Coming Soon: Buckskin (2021) - Reviewed


"Death never makes the same mistake twice." 

Fatherhood is often overshadowed by near mythical conceptions of masculinity, honor, and duty.  The western genre is a glaring example, when juxtaposed with modern sensibilities that are being explored in cinema every day.  There are those who say the Western is dead, or at the least irrelevant.  Brett Bentman has returned to challenge this notion.  His latest film, Buckskin is a brutal deconstruction of masculine tropes, a heartbreaking dissection of parenthood, partnership, and guilt, filtered through a lens of the American west.  

Porter is a fur trapper with a haunted past who is conscripted by a vicious Captain to venture into the dangerous Buckskin forest to rescue the Captain's grandson from Native Americans who recently attacked a fur trading caravan.  After an ominous tarot reading, Porter begins a sojourn into the woods that ultimately is a crucible of self-reflection and violence in a purgatory of America's past.  Bentman's script lays a foundation of familiarity: The loner hired by the amoral commander to rescue a family member.  A troubled past and a relationship of quiet transactions amidst a military encampment.  These are staples of the genre, but the genius is in how they are exploited to enhance the picture's message. 

Tom Zembrod gives the performance of his career as Porter. He acts with a restrained purpose in virtually every scene, but it is his approach to the overt tones that makes Porter so memorable.  It would have been easy to portray Porter as fearless, but, in line with Bentman's vision, his Porter is vulnerable and mortal.  It is fear, the fear of failure as a father and partner that consumes him, a concept that is often overlooked for flashy violence and machismo swagger.  This is a quiet, intimate, and terrifying story because its simplicity reminds the viewer that things like this happened daily in the old west, and continue to do so today.  Children are murdered while others are drafted into dangerous causes while parents struggle to keep up in an ether of social media horrors and the latest YouTube persona.  As Porter ventures deeper into the hellscape of the Buckskin, the audience becomes a captive alongside him.  The woods, populated by duplicitous hunters, false flag allies, and reminders of past failures, is a reflection of the fears that parents face daily.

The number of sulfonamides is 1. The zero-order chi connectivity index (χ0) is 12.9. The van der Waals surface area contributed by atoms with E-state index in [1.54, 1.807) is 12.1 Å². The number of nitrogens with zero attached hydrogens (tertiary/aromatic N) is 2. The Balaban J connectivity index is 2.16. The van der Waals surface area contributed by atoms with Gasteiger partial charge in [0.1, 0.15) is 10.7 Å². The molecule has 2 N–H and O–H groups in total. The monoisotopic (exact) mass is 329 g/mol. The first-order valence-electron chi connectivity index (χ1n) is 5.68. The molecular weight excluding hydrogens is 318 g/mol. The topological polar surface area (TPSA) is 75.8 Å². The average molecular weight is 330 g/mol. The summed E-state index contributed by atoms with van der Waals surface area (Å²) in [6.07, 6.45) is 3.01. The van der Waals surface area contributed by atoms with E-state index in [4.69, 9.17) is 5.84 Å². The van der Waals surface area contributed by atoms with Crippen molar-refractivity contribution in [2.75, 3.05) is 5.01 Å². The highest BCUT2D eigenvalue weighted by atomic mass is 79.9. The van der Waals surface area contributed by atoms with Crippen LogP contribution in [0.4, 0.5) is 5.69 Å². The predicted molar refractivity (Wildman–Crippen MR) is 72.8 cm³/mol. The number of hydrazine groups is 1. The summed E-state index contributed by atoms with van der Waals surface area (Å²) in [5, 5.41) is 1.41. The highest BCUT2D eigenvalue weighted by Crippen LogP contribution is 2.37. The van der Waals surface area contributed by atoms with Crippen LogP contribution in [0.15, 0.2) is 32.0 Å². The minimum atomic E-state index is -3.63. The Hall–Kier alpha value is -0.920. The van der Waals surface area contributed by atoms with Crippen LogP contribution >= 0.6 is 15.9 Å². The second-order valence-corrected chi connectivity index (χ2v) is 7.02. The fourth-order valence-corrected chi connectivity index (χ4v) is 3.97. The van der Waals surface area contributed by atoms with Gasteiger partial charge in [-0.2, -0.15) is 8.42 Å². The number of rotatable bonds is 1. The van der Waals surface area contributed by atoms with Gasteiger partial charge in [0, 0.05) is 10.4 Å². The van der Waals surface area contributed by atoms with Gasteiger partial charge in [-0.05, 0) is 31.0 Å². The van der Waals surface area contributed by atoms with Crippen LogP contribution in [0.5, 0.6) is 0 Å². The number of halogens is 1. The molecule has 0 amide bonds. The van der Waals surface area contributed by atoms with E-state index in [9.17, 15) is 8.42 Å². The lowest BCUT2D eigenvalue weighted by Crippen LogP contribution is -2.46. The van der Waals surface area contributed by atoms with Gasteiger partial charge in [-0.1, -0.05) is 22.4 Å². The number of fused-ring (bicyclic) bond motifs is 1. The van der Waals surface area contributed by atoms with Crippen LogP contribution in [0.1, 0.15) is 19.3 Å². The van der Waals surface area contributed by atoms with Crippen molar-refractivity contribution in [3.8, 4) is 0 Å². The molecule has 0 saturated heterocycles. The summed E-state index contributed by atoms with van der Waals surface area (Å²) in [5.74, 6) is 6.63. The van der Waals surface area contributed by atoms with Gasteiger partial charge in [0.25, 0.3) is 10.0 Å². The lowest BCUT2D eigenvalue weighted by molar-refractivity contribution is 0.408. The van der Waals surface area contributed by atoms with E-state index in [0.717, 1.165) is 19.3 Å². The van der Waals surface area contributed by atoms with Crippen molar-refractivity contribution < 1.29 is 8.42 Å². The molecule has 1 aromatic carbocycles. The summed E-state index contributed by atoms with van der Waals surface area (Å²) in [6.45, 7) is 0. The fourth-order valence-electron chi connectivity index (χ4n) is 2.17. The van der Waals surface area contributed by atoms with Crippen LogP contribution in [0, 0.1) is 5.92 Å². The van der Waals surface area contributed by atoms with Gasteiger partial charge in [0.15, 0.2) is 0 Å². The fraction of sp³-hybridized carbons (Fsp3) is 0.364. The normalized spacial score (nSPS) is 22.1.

One of the best aspects of the film is Bentman's use of Native American actors.  The Indian characters, particularly in their scene with Porter truly shine with an authenticity that is often forsaken.  No one is truly evil or good in this place of bloodshed and mystery.   The choice to refer to them as “savages” is intriguing because, via action, Bentman shows that anyone is capable of violence and in a limbo where death and life drift dangerously close, no one is beyond reproach.


Beyond the morality at the center, is a fleeting encasement of mythology.  Religious and mysticism ebb back and forth as Porter sees a fortune teller and learns of his fate.  This telling is then the focus of the end of the first act as Porter's wife Cora (Tiffany McDonald) and the profit-oriented Captain (Robert Keith) are consumed with the mystery of what will befall Porter in the Buckskin.  McDonald's scenes with Zembrod are potently restrained, mimicking the arm’s length ambiance of traditional marriages on the frontier.  Bentman again challenges this idea with the mixing in of the occult, allowing McDonald's piety to adapt and question concepts of fate and free will.  Zembrod's ruthless Captain is enslaved by the darker sides of early capitalism.  It is his religion, and yet, just as with Cora, he too seeks knowledge from the fortune teller, a sly choice in writing that reveals nothing is for certain and nothing lasts forever.  

As the ghosts, both past and present, converge in the final, bloody act, everything glides together in a series of surprising choices.  There could have been gunshots, and fight sequences, but staying true to purpose, the elements are locked into place with almost a whisper. Longtime co-conspirator Anthony Gutierrez once again brings his harsh romanticism to the cinematography, using breathtaking wide shots to frame the beauty of a world undone by brutality and hatred before pitching the viewer directly into harm’s way with uncomfortable under-angled shots of the principals and desperate, feverish dream sequences of memories best forgotten, but impossible to escape.  Jeff Hamm's editing once again reflects an almost ethereal understanding of the pacing, using natural blocks and transitions to ease Porter through his personal Paradise Lost.  

Coming soon to streaming and disc, Buckskin is a triumph of bereavement.  This is a somber affair, a dirge of the realities of adulthood amidst an almost timeless place in the mind's eye of a country that continues to tear itself apart.  Quiet, restrained, and naturally beautiful, this is a ghost story in reverse that will shock, endear, and most importantly, intrigue anyone who experiences it. 

--Kyle Jonathan